It is only within the past two centuries – and mostly within the past century – that genuinely democratic governments have flourished. What is democracy? Rueschemeyer et al. (1992) identify four main characteristics of the most fully developed democracies:

  • Parliamentary or congressional bodies with a power base independent of presidents or prime ministers.
  • The regular, free, and fair election of government officials, with the entire adult population having the right to vote.
  • Responsibility of other divisions of government to the parliament or legislature.
  • Individual rights and freedoms pertaining to the entire population and their general honoring.

It is important to distinguish between formal democracies, in which the formal apparatus of democracy exists but democratic principles are usually not upheld in practice, and substantive democracies, which have not only the formal machinery of democratic government, but generally consistently implement this machinery. Another important distinction is that between restricted democracies, or those in which the right to vote is limited to certain segments of the adult population (such as men, property owners, or whites), and unrestricted democracies, or those in which the entire adult population has the right to vote. Democracy is not an all-or-none process, but rather a matter of degree.

In an exceptionally detailed cross-national study of democracy using 172 countries and covering the entire period from1850 to the early 1990s, Vanhanen (1997) argues that democracy emerges when the large mass of the population acquires resources it can use to force autocratic states to open themselves up to mass suffrage and political rights. Vanhanen identifies six types of resources that contribute to democratization: size of the nonagricultural population, size of the urban population, the degree to which farms are owned by independent families, the literacy rate, the enrollment rate in higher education, and the deconcentration of nonagricultural economic resources.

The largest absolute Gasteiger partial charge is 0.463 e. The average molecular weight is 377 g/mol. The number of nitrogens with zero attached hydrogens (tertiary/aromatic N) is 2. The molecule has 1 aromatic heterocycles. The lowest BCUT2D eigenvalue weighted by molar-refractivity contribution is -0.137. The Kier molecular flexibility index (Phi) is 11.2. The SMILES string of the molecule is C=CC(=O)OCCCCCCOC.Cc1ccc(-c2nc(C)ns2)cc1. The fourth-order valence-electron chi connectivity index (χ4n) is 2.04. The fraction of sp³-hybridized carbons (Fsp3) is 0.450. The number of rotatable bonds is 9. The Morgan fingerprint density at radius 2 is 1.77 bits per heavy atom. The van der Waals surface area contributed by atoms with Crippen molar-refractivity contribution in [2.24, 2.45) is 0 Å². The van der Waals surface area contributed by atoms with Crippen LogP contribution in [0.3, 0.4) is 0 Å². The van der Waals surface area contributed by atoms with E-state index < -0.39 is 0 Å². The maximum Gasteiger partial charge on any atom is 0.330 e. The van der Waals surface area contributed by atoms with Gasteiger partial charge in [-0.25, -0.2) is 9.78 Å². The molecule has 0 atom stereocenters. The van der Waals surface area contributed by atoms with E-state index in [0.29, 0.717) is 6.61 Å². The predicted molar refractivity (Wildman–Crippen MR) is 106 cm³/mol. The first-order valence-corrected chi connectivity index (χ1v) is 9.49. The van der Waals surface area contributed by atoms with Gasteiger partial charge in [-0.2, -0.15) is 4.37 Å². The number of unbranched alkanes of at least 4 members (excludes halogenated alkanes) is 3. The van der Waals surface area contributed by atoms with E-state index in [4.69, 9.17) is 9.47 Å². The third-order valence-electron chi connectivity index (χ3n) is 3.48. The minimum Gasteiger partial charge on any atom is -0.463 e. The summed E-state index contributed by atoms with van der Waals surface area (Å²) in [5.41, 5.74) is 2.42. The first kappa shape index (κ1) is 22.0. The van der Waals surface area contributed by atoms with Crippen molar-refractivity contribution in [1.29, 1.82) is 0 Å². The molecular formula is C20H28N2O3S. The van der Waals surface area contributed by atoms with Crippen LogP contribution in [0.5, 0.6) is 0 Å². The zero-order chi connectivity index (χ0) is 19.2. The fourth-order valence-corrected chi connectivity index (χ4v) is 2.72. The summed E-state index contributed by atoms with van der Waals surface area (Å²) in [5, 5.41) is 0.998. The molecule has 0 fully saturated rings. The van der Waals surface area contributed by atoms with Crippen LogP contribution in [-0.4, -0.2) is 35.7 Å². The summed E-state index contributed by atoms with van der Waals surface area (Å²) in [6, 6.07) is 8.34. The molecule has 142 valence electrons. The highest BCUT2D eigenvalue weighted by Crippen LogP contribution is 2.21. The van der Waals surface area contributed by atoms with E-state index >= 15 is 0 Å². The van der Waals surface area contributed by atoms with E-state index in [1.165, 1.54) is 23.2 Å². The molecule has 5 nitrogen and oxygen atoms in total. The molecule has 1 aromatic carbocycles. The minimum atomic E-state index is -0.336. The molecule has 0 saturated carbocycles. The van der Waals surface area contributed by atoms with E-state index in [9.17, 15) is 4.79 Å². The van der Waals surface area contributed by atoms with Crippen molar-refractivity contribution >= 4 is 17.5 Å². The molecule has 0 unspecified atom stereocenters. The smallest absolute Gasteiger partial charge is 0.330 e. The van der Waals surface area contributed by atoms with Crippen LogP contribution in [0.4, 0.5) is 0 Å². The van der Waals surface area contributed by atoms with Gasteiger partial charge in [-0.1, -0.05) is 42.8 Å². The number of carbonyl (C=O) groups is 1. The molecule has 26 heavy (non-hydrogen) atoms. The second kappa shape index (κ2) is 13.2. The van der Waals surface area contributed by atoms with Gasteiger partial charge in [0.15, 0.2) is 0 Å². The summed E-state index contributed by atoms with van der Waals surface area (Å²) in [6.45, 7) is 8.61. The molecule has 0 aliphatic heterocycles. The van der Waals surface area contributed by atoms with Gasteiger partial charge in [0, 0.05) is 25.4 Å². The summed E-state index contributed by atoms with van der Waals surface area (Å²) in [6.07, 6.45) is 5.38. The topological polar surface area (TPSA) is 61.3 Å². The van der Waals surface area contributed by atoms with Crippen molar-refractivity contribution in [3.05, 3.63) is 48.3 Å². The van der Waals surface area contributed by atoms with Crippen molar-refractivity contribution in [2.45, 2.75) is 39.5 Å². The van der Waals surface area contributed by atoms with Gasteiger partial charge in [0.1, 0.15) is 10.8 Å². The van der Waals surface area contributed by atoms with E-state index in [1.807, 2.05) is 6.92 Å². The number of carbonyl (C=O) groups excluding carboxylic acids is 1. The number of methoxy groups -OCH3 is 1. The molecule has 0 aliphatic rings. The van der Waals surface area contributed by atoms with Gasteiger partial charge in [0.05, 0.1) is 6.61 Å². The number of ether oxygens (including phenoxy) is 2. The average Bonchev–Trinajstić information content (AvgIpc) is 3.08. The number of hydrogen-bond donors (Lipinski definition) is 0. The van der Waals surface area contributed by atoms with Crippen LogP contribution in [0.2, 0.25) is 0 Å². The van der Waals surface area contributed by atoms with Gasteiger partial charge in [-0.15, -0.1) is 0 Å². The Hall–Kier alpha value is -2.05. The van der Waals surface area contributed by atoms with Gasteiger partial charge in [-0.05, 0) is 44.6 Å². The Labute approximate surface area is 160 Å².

Sanderson (2004) reanalyzed Vanhanen’s data by looking at his six subcomponents separately. He consistently found that the best predictor of the level of democratization was the literacy rate, with the deconcentration of nonagricultural resources an important secondary predictor. Size of the nonagricultural population and size of the urban population turned out to be essentially unpredictive.

These last findings seem to contradict the conclusions of the comparative-historical (nonquantitative) study of democracy undertaken by Rueschemeyer et al. (1992). They found that the factor most critical to democracy was the level of industrialization and thus the size of the working class, which became an organized political force that struggled to establish democratic institutions, especially the right to vote. Democracy developed earliest and most fully in those societies with the largest working classes and latest and least in those societies with the smallest working classes.



  1. Rueschemeyer, D., Stephens, E. H., & Stephens, J. D. (1992) Capitalist Development and Democracy. University of Chicago Press, Chicago, IL.
  2. Sanderson, S. K. (2004) World democratization, 1850-2000: a cross-national test of modernization and power resource theories. Paper presented at the annual meeting of the American Sociological Association, San Francisco, August.
  3. Vanhanen, T. (1997) Prospects of Democracy: A Study of 172 Countries. Routledge, London.


Stephen K. Sanderson